The mystery of the novel hearkens back to the First World War even as the Second one begins in earnest. Francesca Thomas, formerly of Belgium but now working clandestinely for both the British and Belgian governments asks Maisie to look into the murder of a Belgian immigrant. A man who had come to England as a refugee from the First World War has been murdered in what appears to be an assassination style. He was shot in the back while kneeling. Although Maisie has given up any sort of espionage work, she agrees to help Thomas with her inquiries since this appears to be a "straightforward" murder. Of course rarely does murder turn out to be straightforward and things become more complicated the deeper Maisie digs to find answers. And one murder soon turns into two and then three. But once again Maisie is back at Fitzroy Square and in her old digs with Billy and Sandra back at work helping the investigation.
Maisie's personal life may have (happily) settled down but Winspear has opened up new possibilities for her and for Priscilla. The murder is not the only thread that weaves through this story. When war was declared London's youngest citizens began flooding the countryside to get them out of harm's way (the Blitz has not yet started but the fear of German bombs is palpable). Among the evacuees to come stay in Maisie's home village is one small girl who seems abandoned. She won't let her suitcase out of her sight and won't remains mum as to who she is, so there is a bit of a mystery involved there as well. Lots of old faces return in this story including a former friend (there was a hint of the chance of something more so many many years previously), Richard Stratton. So many old faces return as the war calls them all to take on new roles. I can already foresee lots of new avenues for Winspear to explore as both Priscilla's and Billy's sons all are coming of age. And Maisie's and Priscilla's previous war work and the fact that both women are capable drivers (Maisie has an Alvis!) likely will give them opportunities to do their part.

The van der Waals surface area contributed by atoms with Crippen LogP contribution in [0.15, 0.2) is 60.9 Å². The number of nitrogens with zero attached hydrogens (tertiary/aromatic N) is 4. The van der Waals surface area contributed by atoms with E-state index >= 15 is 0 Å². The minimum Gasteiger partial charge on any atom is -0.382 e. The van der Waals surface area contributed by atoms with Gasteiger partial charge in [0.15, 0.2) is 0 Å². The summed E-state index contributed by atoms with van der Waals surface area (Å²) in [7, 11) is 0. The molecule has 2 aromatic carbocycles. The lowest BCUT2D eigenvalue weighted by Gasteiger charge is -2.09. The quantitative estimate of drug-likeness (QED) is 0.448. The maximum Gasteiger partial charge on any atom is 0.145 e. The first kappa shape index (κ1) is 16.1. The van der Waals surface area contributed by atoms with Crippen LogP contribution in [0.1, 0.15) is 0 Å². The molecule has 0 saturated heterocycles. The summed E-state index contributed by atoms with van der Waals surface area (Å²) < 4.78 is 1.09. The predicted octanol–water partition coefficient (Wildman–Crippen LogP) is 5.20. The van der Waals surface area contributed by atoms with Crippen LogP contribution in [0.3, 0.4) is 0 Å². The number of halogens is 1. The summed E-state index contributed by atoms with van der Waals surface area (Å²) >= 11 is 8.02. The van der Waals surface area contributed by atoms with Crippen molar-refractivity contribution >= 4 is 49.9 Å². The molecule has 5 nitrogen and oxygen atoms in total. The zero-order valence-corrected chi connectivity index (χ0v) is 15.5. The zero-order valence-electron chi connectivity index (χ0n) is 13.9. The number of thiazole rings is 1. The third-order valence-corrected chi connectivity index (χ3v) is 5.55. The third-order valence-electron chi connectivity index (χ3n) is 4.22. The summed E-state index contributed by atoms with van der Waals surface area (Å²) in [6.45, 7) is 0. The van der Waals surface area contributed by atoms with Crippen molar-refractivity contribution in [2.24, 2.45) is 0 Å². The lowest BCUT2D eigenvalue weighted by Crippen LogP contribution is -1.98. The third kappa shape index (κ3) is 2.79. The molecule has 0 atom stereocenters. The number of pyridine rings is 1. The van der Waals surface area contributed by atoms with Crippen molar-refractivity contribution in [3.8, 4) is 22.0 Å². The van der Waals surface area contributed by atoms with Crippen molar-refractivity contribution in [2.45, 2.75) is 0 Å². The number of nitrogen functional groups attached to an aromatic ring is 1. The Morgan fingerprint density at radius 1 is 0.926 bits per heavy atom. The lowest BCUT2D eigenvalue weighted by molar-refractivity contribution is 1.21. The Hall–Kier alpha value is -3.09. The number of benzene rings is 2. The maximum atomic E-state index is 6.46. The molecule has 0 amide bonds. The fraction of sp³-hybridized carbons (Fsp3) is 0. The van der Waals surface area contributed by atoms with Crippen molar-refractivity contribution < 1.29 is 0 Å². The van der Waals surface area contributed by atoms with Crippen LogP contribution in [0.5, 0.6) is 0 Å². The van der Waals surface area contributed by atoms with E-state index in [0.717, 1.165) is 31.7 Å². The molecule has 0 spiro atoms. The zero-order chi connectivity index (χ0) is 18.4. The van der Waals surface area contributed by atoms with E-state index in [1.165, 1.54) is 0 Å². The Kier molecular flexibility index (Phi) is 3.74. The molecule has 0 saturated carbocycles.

Needless to say I am already looking forward to Maisie's next adventure and am happy that she will be joined with family and friends who have been too far in the background in recent books. It's a testament to how much I admire Maisie that I have read each and every book. The Maisie Dobbs series in order consists of: Maisie Dobbs, Birds of a Feather, Pardonable Lies, Messenger of Truth, An Incomplete Revenge, Among the Mad, The Mapping of Love and Death, A Lesson in Secrets, Elegy for Eddie, Leaving Everything Most Loved, A Dangerous Place and Journey to Munich. I've linked the titles to my own reviews. And now the wait for the next book begins.